June 20, 2005
New York Critical Mass's troubling present, and iffy future
I came across a long, but informative piece that deals with the past, present, and future of CM in the Big Apple.
It begins with a thrilling description of the 20 block July 2004 ride as thousands of cyclists clogged the streets, and proceeds to discuss the turn of events caused by the politial radicalism of the RNC protest, and its aftermath:
“It was amazing,” says Kaitlyn Tikkun, a regular participant in Critical Mass, the leaderless monthly ride designed to promote bike culture and non-polluting transportation in New York’s car-choked environment. “We came out onto the FDR Drive and there was a moon coming up next to us, and I looked behind me and all I could see were bikes.”
The extraordinary scene that unfolded on July 30, 2004, was the culmination of six years of rides and community organizing. Coming four weeks before the Republican National Convention (RNC), last summer’s Critical Mass rides tapped into the political energy of a city waiting anxiously for protesters and conservative conventioneers to arrive.
Over the last nine months, however, what was once a “carnival on wheels” has degenerated into an ugly standoff between the New York Police Department and a dwindling group of cyclists, who are divided over what to do next. Mass arrests and the indiscriminate impounding of bicycles are now part of the routine. In the past three months alone, there have been 85 Critical Mass-related arrests. According to New York Newsday, the NYPD devotes “significant” resources to policing the ride, with officers drawn from multiple precincts across the city.
“What saddens me is that for a lot of people whose first Critical Mass was in August [before the RNC],” says Ryan Kuonen, a Brooklyn resident and frequent participant, “they’ve only experienced the police harassment, the drama, the arrests. They’ve never seen that giant party that Critical Mass is supposed to be.”
Yet another claim of CM being leaderless...
The writer then proceeds to contradict this claim, more than once, in the next few paragraphs. :-D
The Manhattan ride begins at 7 p.m. on the north side of Union Square Park. Chris Carlsson, one of the founders of Critical Mass, describes the early days of the ride as “exuberant, surprising, erotic, fun and utterly transformative.
“No one knew what to expect,” Carlsson adds, “and no one anticipated just how amazing and fun and open-ended it would be.”
“Critical Mass,” Ryan Kuonen states flatly, “is the most exciting thing I’ve ever done. It’s a carnival on wheels, and I love it.”
Some participants laud the ride’s transformative effect. “For a lot of the new people who join the ride, Critical Mass is fun,” says Bill DiPaola, a volunteer with the environmental group Time’s Up! (times-up.org) which helps promote Critical Mass in New York. “When people come on the ride though, they get a sense of freedom that they’ve never gotten before. They realize that you can ride a bike in New York safely. By the time folks get off their bike they start think about riding it to work, using it more and fighting to get changes in the infrastructure of the city that will make riding a bike in New York a safer experience.”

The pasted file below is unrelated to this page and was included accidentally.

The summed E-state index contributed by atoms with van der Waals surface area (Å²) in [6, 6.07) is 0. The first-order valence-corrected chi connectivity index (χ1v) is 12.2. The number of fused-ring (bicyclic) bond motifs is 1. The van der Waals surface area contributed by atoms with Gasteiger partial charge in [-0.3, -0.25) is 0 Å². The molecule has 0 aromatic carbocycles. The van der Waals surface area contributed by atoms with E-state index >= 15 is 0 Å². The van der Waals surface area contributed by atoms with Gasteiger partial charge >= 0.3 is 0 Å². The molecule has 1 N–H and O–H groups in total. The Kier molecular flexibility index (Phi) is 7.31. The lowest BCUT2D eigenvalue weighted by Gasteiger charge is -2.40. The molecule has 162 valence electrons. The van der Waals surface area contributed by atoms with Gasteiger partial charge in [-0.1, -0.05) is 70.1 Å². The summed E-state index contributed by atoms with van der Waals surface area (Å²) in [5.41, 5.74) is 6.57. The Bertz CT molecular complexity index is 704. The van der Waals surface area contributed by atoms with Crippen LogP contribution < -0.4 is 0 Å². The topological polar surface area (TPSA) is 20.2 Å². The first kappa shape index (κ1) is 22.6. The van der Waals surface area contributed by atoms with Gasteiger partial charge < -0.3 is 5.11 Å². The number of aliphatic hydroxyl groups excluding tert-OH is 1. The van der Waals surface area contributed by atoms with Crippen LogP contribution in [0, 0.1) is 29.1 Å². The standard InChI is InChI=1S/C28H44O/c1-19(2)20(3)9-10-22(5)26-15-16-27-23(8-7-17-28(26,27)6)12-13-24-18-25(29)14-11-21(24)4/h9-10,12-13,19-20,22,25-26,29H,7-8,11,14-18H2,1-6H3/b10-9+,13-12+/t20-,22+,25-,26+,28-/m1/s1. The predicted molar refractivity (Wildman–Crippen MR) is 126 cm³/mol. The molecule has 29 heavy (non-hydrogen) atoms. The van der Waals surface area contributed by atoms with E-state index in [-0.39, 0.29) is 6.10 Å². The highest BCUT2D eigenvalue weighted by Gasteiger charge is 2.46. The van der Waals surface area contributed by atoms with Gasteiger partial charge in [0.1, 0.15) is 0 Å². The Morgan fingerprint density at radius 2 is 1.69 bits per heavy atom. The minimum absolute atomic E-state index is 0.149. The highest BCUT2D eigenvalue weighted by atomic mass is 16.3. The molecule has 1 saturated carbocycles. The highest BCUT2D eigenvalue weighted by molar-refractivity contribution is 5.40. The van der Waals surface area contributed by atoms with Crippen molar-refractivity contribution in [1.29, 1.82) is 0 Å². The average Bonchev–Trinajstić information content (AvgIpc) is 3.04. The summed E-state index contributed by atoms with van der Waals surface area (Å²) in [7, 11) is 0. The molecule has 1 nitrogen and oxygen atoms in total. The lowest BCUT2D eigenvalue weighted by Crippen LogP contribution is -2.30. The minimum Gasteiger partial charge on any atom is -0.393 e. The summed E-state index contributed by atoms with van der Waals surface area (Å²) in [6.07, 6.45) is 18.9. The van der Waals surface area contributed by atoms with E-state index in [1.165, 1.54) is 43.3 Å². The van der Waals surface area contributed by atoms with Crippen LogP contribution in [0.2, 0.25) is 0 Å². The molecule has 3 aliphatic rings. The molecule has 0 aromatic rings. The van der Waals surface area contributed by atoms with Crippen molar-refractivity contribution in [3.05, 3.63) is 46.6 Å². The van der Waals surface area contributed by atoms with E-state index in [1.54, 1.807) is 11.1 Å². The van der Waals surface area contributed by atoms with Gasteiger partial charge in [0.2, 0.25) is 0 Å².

DiPaola is convinced that the growth in the popularity of bicycling in New York City has occurred despite the city, rather than because of it. “Manhattan is a flat city, and riding a bike here makes a lot of sense,” he says. “The problem is that riding a bike here is also incredibly dangerous. Critical Mass is one of the things people can do in New York that both lets them ride a bike safely and also makes a statement about where we think the city’s priorities should be.”
Making a statement about Bicycling is all well and good, and no doubt why many people think participating in CM is cool, but the RNC events are just the latest in a long list of occasions where people with other agendas co-opt the movement for their own causes, and detract from any positives CM may have in the eyes of city officials, the non-cycling public, and bicyclists, especially those who have participated in previous CM rides.
More police tracking of the rides, more arrests, and more court activity has resulted.
Many believe that Critical Mass participation has suffered as a result. “The ridership this spring has been way down,” says Kuonen. “Normally by this time of year you’re getting rides of 300 or 400. April’s ride was barely 150. Maybe it was the weather, but I don’t think so. I think the police tactics are working.
DiPaola admits that some of the pageantry and excitement of Critical Mass has been drained by the police. “The city has stripped the ride of families, of color, of people performing, of people on tall bikes, on artistic bikes. That’s for sure. But we also feel that the bike has survived the winter in the face of massive police intimidation and corruption.”
And whose fault is it that any "Family Friendly" aspect of the event has been lost?
Don't blame the cops ( most of whom do their job the way they should ) for doing their jobs in response to legitimate concerns during, and after, the RNC.
When politics, and anarchy, overwhelm the Bicycling Message no parent in their right mind would knowingly want to bring their child within miles of such an event.
The city is trying to have it both ways by pestering the NYC Ride, and being more receptive of similar events in other Boroughs and some politicians are staking out positions on CM.
CM riders, and promoters, are adapting.
Many CM riders are also urging more "good behavior" on rides as well, however:
With the future of Critical Mass in New York City hanging in the balance, participants are debating how to save the ride.
Bicycling activists are hopeful that the political winds are shifting. “Politicians are starting to come out in support of Critical Mass, community boards are voting to support us, the artistic community is rallying around us,” says DiPaola. “We feel like the only people in this city who don’t support Critical Mass are the mayor and the NYPD.”